Rich private investors are turning their backs on hedge funds because moves to attract more conservative pension fund clients mean managers no longer deliver the big returns they crave.
The fastest growing source of new money for hedge funds is now pension funds and insurance companies who want managers to go easy on risky trades.
Funds are finding it hard to say no to the big money these investors offer so rich clients are feeling neglected.
The hedge fund industry’s changing investor base has also corresponded with explosive growth in size, leaving rich clients questioning how easy it will be for managers to make money in future. Global assets in hedge funds now top $2 trillion, far more than the $200 billion or so run in the mid-1990s.
“That’s a huge deal,” said John Elmes, Head of Investments at GenSpring Family Offices, which runs money for some of America’s most prominent families and has invested in hedge funds since the late ’80s. “It makes it very hard for these managers to continue to outperform.”
Hedge funds seek to exploit and profit from inefficiencies in markets, and unlike traditional investment funds which only bet on prices rising, they have the mandate to wager on prices falling and can borrow money to amplify the size of their bets.
But with much more capital chasing the same opportunities those inefficiencies are quickly ironed out, making it harder for managers to earn returns above the market.
So instead of hedge funds, many of the private investors are putting their millions into private equity, old-fashioned long-only stock pickers or even property or fine wine, which have often outperformed hedge funds since the 2008 financial crisis.
The new breed of investor – such as the Church of England and the UK’s Universities Superannuation Scheme – choose hedge funds for very different reasons than did the friends, family and few favoured high-rollers who originally backed managers.
While many want funds to mitigate against falls in their other investments – one of the original purposes of hedge funds – they do not want them to do this by simultaneously taking on big risks looking for huge potential profits.
This means funds are forced to curb some of their more aggressive tactics, such as using lots of borrowed money to amplify the scale of trades – a far cry from the golden age of hedge fund returns before the crisis, when the nascent industry built a reputation for high-risk and audacious trading.
Vintage years like 1999, when the average fund made 31 percent, contrast with more subdued performance recently.
According to Hedge Fund Research, the annualised return of the average fund over the past 10 years is 6.77 percent, but drops to just 1.44 percent for the past five.
George Soros forged his reputation as a savvy trader betting against the British pound in 1992; John Paulson turned himself into a billionaire betting on a U.S. housing market slump.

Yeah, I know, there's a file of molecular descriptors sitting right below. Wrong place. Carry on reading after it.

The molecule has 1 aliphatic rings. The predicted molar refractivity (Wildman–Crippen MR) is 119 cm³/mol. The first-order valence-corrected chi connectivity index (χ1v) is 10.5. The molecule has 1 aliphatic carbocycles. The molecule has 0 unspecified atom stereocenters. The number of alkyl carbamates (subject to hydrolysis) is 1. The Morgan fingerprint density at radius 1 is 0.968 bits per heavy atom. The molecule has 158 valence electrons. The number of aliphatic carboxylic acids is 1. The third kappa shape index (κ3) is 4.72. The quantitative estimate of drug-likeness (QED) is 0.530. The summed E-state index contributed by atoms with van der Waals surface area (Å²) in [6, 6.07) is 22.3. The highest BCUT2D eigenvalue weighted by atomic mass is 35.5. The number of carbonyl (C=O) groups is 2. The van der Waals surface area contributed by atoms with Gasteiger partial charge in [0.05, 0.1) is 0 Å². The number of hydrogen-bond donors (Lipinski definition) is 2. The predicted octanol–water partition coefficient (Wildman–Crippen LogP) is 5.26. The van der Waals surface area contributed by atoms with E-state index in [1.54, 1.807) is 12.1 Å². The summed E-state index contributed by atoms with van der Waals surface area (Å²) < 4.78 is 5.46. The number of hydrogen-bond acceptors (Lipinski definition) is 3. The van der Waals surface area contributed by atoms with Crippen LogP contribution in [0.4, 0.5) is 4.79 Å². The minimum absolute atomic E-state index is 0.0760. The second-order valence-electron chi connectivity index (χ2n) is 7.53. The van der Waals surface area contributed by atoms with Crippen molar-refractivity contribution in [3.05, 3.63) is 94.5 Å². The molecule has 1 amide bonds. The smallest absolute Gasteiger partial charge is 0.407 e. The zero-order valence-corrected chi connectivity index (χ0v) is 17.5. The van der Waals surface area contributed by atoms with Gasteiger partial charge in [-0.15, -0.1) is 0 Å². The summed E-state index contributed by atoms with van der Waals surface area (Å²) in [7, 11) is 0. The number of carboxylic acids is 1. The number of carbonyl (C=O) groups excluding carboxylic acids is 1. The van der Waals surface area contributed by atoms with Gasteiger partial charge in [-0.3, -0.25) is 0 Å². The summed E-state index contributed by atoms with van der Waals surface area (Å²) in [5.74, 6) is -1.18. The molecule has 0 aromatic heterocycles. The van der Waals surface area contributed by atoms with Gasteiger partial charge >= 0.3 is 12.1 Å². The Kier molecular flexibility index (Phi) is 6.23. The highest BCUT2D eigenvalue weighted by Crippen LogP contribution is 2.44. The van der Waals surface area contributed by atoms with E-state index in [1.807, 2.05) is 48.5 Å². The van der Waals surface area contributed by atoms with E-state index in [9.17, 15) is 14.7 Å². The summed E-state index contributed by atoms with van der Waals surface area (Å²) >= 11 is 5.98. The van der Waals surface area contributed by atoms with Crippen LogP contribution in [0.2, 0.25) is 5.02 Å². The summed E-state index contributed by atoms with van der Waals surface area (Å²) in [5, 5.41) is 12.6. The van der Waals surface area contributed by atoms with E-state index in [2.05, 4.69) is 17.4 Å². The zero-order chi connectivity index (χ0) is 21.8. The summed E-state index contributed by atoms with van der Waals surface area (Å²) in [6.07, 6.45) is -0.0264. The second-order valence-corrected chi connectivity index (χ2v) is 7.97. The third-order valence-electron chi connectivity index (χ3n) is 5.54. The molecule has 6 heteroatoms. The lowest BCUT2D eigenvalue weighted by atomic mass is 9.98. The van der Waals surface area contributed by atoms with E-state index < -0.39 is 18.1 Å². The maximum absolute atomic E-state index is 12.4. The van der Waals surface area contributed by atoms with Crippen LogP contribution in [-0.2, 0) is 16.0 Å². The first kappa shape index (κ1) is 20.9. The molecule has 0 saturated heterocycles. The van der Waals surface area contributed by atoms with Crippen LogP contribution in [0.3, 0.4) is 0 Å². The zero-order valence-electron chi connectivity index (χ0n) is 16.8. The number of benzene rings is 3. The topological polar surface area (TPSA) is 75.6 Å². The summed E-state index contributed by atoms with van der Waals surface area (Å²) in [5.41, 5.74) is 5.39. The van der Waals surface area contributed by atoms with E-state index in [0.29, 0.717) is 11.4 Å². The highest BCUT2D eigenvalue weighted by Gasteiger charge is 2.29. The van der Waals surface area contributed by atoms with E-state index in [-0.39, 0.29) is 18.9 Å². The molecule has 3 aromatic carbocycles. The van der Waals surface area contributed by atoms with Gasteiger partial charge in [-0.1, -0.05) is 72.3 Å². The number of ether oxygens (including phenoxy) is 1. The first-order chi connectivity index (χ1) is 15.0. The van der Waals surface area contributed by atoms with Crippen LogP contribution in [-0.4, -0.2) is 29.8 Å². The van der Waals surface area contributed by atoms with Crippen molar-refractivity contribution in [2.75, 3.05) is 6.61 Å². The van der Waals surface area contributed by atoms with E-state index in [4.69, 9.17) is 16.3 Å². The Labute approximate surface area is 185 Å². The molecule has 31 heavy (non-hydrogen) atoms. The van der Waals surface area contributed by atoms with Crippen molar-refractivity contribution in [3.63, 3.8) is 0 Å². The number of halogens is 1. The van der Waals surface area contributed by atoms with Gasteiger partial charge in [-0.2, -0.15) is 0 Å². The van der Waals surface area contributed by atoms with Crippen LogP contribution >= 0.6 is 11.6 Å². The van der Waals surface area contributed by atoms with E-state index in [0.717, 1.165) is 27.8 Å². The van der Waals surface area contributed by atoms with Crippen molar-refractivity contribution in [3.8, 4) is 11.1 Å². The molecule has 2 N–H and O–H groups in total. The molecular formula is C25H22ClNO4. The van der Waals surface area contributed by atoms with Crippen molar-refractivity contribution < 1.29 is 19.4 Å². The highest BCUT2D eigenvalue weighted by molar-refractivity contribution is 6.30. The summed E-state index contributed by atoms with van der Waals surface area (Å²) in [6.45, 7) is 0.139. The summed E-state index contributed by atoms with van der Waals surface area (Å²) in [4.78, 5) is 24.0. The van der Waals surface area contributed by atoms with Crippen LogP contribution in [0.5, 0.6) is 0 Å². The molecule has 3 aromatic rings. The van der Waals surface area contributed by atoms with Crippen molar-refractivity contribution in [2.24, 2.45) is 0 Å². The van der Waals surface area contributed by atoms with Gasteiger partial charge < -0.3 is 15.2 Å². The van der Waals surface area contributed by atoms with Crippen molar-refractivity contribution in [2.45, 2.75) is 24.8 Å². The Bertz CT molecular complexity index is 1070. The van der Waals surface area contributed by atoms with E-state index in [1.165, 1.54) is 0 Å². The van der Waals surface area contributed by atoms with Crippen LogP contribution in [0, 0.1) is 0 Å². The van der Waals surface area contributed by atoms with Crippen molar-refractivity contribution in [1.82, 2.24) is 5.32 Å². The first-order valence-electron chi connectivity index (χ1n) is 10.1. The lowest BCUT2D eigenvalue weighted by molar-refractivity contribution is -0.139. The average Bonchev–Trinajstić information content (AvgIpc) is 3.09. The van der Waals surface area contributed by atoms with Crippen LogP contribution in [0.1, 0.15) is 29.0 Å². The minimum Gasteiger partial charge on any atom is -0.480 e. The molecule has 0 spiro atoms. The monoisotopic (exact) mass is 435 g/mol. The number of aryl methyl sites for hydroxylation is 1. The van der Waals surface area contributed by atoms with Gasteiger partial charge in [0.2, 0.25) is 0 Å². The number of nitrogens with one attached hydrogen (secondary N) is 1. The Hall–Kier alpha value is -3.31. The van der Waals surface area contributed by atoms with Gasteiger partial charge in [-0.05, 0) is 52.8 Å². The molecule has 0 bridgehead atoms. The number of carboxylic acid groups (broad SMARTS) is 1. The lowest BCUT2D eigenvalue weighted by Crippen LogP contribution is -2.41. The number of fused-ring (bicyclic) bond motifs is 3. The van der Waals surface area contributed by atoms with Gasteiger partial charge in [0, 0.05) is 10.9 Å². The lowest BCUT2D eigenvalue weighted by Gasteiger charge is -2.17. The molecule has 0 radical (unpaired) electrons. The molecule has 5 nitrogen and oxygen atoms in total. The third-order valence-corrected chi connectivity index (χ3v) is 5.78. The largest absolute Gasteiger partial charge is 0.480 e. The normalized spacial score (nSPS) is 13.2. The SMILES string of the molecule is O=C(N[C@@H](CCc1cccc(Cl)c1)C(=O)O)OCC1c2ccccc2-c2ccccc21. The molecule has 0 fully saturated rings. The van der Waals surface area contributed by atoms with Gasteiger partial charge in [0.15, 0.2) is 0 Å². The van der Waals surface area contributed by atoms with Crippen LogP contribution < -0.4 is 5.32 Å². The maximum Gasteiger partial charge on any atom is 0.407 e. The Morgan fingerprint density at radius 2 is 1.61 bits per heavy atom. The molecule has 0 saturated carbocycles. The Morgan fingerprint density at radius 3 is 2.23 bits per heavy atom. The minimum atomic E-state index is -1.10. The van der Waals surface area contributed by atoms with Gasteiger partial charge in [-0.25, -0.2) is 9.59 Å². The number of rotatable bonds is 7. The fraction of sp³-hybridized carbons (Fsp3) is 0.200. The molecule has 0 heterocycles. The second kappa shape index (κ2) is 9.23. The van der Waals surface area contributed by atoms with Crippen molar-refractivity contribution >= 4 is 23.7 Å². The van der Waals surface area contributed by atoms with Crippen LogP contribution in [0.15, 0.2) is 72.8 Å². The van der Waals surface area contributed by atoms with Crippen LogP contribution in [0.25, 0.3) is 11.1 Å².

There has been no equivalent high-profile success story of canny trades harnessing the euro zone debt crisis. Many institutions would not want managers taking the risks such gambles incur.
“High net worth investors went into hedge funds in many cases because they personally knew the manager, they wanted significant returns and weren’t hugely concerned with monthly numbers or volatility,” Anita Nemes, Global Head of Capital Introduction at Deutsche Bank, said.
“Institutional investors want uncorrelated returns and low volatility from hedge funds. (They) want different things.”
According to Deutsche Bank’s Alternative Investment Survey, family offices and high net worth investors now account for just 4 percent of industry assets, down from 18 percent in 2002.
While private banks’ share has grown, to 10 percent from 6 percent, investment consultants, who advise institutions on hedge fund investing, have seen their share rocket to a quarter of industry capital, up from only 1 percent a decade ago.
GenSpring’s Elmes said his clients, who on average are worth more than $30 million, have reduced their exposure to hedge funds by 20 to 25 percent on average since the financial crisis.
Heartwood, a London-based wealth boutique managing more than 1.4 billion pounds, constructs portfolios based on clients’ tolerance for risk. Investment director David Absolon says its highest risk portfolio no longer invests in hedge funds.
Even those who have traditionally run lots of money for private investors – such as Odey Asset Management or Egerton Capital – now count more and more institutions among their clients.
One London-based hedge fund manager, who asked not to be named, said since 2010 high net worth clients had withdrawn money from his fund, particularly those based in continental Europe.
NO EASY MEETINGS
The average hedge fund is up 3.9 percent over the past three years, underperforming the S&P 500, which is up some 30 percent.
“When you see funds doing 2 percent a year for one, two, three years in a row, it becomes a little bit hard to digest that you must have hedge funds in your portfolio,” Francis X. Frecentese, Global Head of Hedge Fund Investments at Citi Private Bank, told Reuters.
On top of the question marks about returns, as funds grow larger, the personal relationships wealthy investors held with top traders grow harder to maintain.
A senior executive at one London-based family office, asking not to be named, sold his stake in a large global macro manager because he struggled to get a meeting with the chief trader.
“Pre-08, if your investor base was mainly high net worth all you had to do was publish a monthly investor letter and have regular meetings. Now most hedge funds have large marketing and client service teams – huge numbers of people – that service pension funds clients,” Nemes at Deutsche Bank said.
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